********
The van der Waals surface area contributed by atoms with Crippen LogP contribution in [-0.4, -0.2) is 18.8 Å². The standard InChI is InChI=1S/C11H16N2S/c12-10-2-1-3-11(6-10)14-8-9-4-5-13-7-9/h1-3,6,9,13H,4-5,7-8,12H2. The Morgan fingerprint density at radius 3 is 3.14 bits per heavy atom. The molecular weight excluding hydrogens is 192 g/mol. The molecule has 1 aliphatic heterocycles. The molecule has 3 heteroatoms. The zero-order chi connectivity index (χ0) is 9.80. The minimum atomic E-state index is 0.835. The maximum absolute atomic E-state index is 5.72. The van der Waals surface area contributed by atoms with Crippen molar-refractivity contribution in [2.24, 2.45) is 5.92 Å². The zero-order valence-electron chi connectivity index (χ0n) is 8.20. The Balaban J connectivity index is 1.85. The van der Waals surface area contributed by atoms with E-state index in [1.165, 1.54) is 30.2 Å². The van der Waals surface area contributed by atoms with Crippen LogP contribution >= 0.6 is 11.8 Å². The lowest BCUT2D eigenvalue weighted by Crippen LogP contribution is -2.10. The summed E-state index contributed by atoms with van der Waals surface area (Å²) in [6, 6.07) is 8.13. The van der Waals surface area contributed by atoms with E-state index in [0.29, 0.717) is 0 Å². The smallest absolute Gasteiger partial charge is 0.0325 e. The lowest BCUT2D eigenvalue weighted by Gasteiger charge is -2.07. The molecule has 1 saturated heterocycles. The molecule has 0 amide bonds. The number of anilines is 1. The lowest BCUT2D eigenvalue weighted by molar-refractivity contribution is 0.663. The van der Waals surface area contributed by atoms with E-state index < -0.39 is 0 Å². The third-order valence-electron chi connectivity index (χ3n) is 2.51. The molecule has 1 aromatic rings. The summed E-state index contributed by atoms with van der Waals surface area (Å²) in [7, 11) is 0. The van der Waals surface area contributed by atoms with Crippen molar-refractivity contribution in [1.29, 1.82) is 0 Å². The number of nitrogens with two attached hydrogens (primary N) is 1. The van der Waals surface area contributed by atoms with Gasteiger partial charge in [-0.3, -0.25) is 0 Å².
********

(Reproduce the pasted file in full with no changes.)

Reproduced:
The van der Waals surface area contributed by atoms with Crippen LogP contribution in [-0.4, -0.2) is 18.8 Å². The standard InChI is InChI=1S/C11H16N2S/c12-10-2-1-3-11(6-10)14-8-9-4-5-13-7-9/h1-3,6,9,13H,4-5,7-8,12H2. The Morgan fingerprint density at radius 3 is 3.14 bits per heavy atom. The molecular weight excluding hydrogens is 192 g/mol. The molecule has 1 aliphatic heterocycles. The molecule has 3 heteroatoms. The zero-order chi connectivity index (χ0) is 9.80. The minimum atomic E-state index is 0.835. The maximum absolute atomic E-state index is 5.72. The van der Waals surface area contributed by atoms with Crippen molar-refractivity contribution in [2.24, 2.45) is 5.92 Å². The zero-order valence-electron chi connectivity index (χ0n) is 8.20. The Balaban J connectivity index is 1.85. The van der Waals surface area contributed by atoms with E-state index in [1.165, 1.54) is 30.2 Å². The van der Waals surface area contributed by atoms with Crippen LogP contribution >= 0.6 is 11.8 Å². The lowest BCUT2D eigenvalue weighted by Crippen LogP contribution is -2.10. The summed E-state index contributed by atoms with van der Waals surface area (Å²) in [6, 6.07) is 8.13. The van der Waals surface area contributed by atoms with E-state index in [0.29, 0.717) is 0 Å². The smallest absolute Gasteiger partial charge is 0.0325 e. The lowest BCUT2D eigenvalue weighted by Gasteiger charge is -2.07. The molecule has 1 saturated heterocycles. The molecule has 0 amide bonds. The number of anilines is 1. The lowest BCUT2D eigenvalue weighted by molar-refractivity contribution is 0.663. The van der Waals surface area contributed by atoms with E-state index < -0.39 is 0 Å². The third-order valence-electron chi connectivity index (χ3n) is 2.51. The molecule has 1 aromatic rings. The summed E-state index contributed by atoms with van der Waals surface area (Å²) in [7, 11) is 0. The van der Waals surface area contributed by atoms with Crippen molar-refractivity contribution in [1.29, 1.82) is 0 Å². The number of nitrogens with two attached hydrogens (primary N) is 1. The van der Waals surface area contributed by atoms with Gasteiger partial charge in [-0.3, -0.25) is 0 Å².